First Person-Perspective: Attending A Robotics Competition

Gryphtech Robotics and team at the competition in North Bay
Photo courtesy of Gryphtech Robotics

Submitted by Gravenhurst High School robotics team Gryphtech Robotics

It was a sunny cold winter day as we headed north on the highway eleven corridor, heading up to compete in the North Bay FIRST Robotics CHARGED UP competition. We were all charged up for this event because we had something that we needed to prove.

FIRST Robotics is a lot like robot hockey. You need to pick up game pieces and place them in their correct spots while trying to dodge the other team’s robots trying to hit you and knock you off your course. Matches are only two-and-a-half minutes long, and for the first 15 seconds, your robot can only move based on the code you give it.

Teams only have two events to show what their robots can do, and our first competition in Barrie took a turn for the worse. Our robot, Phillip, named after our favourite Phillips screwdriver, kept having mechanical issues. We had just repaired the arm our robot uses to pick up pieces, and then our drive train encountered issues.

After all our hard work, we ended up missing the playoffs for that event. Our work did get acknowledged by the judges, who awarded us the judges’ award for our hard work and persistence in fixing our robot.

Our slow start saw our team place 88th out of 127 teams, and we had our work cut out for us. But thanks to the hard work of our lead programmers, Axel and Trent, we got the robot doing exactly what we needed it to do before we got to North Bay. Now it was our time to show all the other teams there what our robot could do.

The first few games we played, however, didn’t quite go to plan. Phillip was performing the way we wanted him to, we just weren’t getting the results we needed. We ended up dead last out of the 28 teams there, and our overall ranking fell to 91st out of 127 teams.

We would need a ranking around 75th to move on into provincials, and we had some work to do to get there. We held together strong, in large part thanks to our mentors, Rachel, Christie, and VK, and our head of safety, Kaitlyn, who helped to calm everyone’s nerves and get us back on track.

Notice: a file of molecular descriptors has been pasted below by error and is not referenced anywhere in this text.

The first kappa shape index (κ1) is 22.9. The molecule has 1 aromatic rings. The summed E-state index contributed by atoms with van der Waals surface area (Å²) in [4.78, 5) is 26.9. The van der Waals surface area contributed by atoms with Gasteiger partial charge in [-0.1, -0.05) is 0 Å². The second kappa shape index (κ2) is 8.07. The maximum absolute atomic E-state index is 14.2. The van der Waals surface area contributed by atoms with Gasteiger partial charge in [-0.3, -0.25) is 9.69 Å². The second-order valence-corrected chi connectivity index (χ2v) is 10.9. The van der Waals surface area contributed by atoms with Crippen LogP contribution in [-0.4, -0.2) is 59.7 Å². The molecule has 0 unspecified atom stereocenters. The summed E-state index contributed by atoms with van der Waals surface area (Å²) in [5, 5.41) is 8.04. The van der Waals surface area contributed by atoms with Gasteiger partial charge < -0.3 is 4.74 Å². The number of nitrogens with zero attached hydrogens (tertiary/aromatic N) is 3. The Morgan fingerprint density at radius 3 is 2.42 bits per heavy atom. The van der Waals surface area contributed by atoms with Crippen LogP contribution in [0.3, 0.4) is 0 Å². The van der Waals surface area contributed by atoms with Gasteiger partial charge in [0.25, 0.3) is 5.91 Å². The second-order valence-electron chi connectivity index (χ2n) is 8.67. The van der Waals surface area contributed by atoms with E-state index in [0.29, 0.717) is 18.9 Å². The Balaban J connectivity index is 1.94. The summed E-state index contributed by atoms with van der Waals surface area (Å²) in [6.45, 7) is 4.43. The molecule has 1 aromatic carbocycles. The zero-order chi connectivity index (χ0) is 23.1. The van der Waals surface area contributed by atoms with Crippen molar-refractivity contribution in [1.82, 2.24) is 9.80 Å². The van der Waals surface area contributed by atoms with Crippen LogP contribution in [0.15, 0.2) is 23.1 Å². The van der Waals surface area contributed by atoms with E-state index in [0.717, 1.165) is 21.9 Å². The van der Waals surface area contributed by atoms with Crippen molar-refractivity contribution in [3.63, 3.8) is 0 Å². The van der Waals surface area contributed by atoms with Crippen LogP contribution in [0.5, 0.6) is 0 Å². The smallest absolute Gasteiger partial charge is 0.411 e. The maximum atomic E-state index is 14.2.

Our team kept on improving from there, thanks to the great coordination of our co-driver Parsa and our human player Owen, whose job was to drop pieces for the robot to pick up. After a quick intermission, where our team played Go Fish with our teammates and opponents, we jumped into the playoffs.

We ended the qualification matches with our team ranked 20th out of 28 in the competition, but we still needed more to get to provincials. To start the playoffs, the top eight teams in the competition got to choose who they want as their two alliance partners, and our hard work paid off. We were selected to join the number three ranked alliance, captained by Hoya Robotics from Huntsville, as well as the hosting team Ice Cubed Robotics from North Bay, one of the teams we had played Go Fish with while waiting for our match to start.

Our first playoff match with our new teammates also didn’t quite go to plan. Our alliance captain, Hoya Robotics, was having issues connecting to the cameras they use to pick up pieces, and we ended up losing that match by just two points. Thanks to the double-elimination style tournament for playoffs, our team had one more chance to prove what we could do. In large part thanks to wonderful scouting by our co-captain Matalyn, and the two-headed monster of strategy, co-captains Aiden and Oliver, we were able to win our next few matches, allowing us to stay alive in the losers’ bracket of the tournament.